Scrolling through social media, reading a newspaper or watching the news on TV in this day and age means you will have been hit with headlines regarding harassment and discrimination, particularly in the workplace. Social media, in particular, has become awash with campaigns highlighting these unfortunate and all too common occurrences, resulting in the hashtags of recent times such as #genderpaygap #metoo #timesup #thebarriersweface.
DISCRIMINATION happens when an employer treats one employee less favourably than others because of a protected characteristic such as sex or religion. An example would be where a female employee is being paid less than a male colleague for doing the same job, or an employee from a minority ethnic community is refused the training opportunities offered to other colleagues. It is a wide-reaching area of law and can be direct, indirect or classed as victimisation.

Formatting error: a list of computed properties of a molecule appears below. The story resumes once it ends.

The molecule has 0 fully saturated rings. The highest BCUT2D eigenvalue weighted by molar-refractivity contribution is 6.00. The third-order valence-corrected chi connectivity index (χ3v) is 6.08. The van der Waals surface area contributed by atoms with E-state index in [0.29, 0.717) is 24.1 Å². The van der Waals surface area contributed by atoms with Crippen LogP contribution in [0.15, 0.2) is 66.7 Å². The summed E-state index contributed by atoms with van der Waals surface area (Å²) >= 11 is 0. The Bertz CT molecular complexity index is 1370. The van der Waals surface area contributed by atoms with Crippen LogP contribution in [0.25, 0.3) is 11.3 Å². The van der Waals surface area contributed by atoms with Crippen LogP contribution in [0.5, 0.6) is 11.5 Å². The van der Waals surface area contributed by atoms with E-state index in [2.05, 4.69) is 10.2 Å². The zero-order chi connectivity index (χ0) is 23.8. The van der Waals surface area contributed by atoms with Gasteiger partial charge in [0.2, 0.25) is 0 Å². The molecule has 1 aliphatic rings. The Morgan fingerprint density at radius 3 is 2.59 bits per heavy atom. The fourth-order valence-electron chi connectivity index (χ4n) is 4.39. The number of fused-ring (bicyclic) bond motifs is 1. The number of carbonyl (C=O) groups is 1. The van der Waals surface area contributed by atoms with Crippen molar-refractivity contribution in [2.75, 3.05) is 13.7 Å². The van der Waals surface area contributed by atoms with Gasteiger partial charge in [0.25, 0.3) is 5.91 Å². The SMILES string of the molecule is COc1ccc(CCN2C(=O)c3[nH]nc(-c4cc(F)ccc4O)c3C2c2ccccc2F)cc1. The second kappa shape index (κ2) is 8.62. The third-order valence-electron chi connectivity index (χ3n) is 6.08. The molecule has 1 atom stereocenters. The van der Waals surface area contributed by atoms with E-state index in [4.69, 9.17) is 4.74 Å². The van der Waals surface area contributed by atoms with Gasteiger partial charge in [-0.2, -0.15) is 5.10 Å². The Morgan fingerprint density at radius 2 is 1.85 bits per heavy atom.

HARASSMENT is explicitly prohibited in your place of employment and is defined as any unwanted conduct related to protected social identities that has the purpose or effect of either violating the dignity of an individual or creating an intimidating, hostile, degrading, humiliating or offensive environment for an individual.
Put simply, harassment means unwanted offensive or intimidating behaviour on the grounds of:
- sex, including pregnancy and maternity
- marital/civil partnership status
- gender reassignment
- religion/belief or political opinion
- sexual orientation
- trade union membership or non-membership
- status as a fixed-term or part-time worker
If you have been harassed or discriminated against in your place of work, please contact us for immediate advice.